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Unity's breaking point?

Discussion in 'VR' started by cgbenner, Aug 14, 2019.

  1. cgbenner

    cgbenner

    Joined:
    Jun 26, 2019
    Posts:
    13
    Hey....

    Can anyone tell me, on a computer that meets or exceeds all of the hardware requirements, latest drivers and running the latest version of Unity.... Is there a maximum recommended scene size, or perhaps number of assets that can be smoothly processed in play mode using Oculus Rift?

    I've been challenged to find the outer limits of Unity. I put together a scene with a full chemical plant. Roughly 2 dozen imported CAD models, all with dozens of individual meshes and all shaded. Everything loaded into Unity fine and I had the scene built and shaded in less than an hour. Gameplay with the Rift is extremely choppy and there are obvious FPS issue. The scene freezes and then catches up, tiles and is just very unpleasant to run. The file size of the scene is 475 KB.

    I'm sure there are ways I can optimize these models to make them smaller, but the point of this test was to basically find the breaking point. Now I need to determine if this is software or hardware related. Since the laptop more than meets the sys reqs, I'm thinking it's in Unity, and I may have FOUND my breaking point.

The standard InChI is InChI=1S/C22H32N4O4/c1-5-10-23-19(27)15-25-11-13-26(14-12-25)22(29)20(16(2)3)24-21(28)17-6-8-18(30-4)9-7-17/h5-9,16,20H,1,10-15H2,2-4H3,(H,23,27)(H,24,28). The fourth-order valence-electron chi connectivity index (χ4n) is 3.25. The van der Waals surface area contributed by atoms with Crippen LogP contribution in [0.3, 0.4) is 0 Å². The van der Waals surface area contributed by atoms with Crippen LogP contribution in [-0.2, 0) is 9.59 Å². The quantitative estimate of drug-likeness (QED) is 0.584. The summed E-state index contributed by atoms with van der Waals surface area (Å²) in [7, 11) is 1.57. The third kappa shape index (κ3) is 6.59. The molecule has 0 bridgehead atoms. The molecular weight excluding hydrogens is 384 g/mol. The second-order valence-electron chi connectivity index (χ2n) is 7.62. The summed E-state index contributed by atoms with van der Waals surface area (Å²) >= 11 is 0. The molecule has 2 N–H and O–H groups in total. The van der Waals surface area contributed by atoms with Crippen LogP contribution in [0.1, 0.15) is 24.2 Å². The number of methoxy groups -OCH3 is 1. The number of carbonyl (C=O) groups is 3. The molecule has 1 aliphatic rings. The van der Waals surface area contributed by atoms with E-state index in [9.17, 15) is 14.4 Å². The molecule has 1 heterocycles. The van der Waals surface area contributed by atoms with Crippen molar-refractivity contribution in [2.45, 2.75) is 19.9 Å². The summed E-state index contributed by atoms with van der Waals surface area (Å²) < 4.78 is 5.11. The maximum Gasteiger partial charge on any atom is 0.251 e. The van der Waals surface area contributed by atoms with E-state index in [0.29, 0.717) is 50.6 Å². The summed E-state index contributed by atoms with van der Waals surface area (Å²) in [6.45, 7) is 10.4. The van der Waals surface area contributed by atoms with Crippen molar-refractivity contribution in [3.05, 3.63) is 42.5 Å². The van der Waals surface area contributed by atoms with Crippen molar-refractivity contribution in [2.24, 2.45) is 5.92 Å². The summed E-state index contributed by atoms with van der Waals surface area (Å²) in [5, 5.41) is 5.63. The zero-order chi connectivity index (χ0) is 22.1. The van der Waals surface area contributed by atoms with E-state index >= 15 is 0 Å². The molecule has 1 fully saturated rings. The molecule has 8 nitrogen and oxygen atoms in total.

Any ideas?
     
  2. mikerz1985

    mikerz1985

    Joined:
    Oct 23, 2014
    Posts:
    69

    It's not a limitation of Unity; all heavy 3d programs need to be optimized and VR in particular needs special care. For something like this, you'll see some benefit from single pass stereo rendering. You need to be very sensitive about what's happening in your shader; since you're using high poly meshes it matters a lot for both the vertex and fragment portions. If you can bake the lighting, that would be a big benefit. You would benefit a lot from using a LOD system for these kinds of meshes. You will benefit from marking the objects that will not be moving around as static. You will see benefits from using the LWRP.
     
  3. cgbenner

    cgbenner

    Joined:
    Jun 26, 2019
    Posts:
    13
    @mikerz1985

    If I am reading you correctly, the number of assets has less to do with the breaking point than how they are processed? Does that sound about right? If so, then our next focus (for me) is to learn about proper optimization.
     
  4. Matt_D_work

    Matt_D_work

    Unity Technologies

    Joined:
    Nov 30, 2016
    Posts:
    141
    so, at 90fps you have somewhere in the region of 11ms worth of processing time per frame. how and where you spend that time will depend on what your eventual goals are.

    large CAD models can contain an extremely large number of polygons (into the 100's of millions), assuming that your rendering is taking significantly longer than the allotted 11ms, its likely that you will need to simplify the models, or simplify the shader, or both, in order to approach a desired 90fps.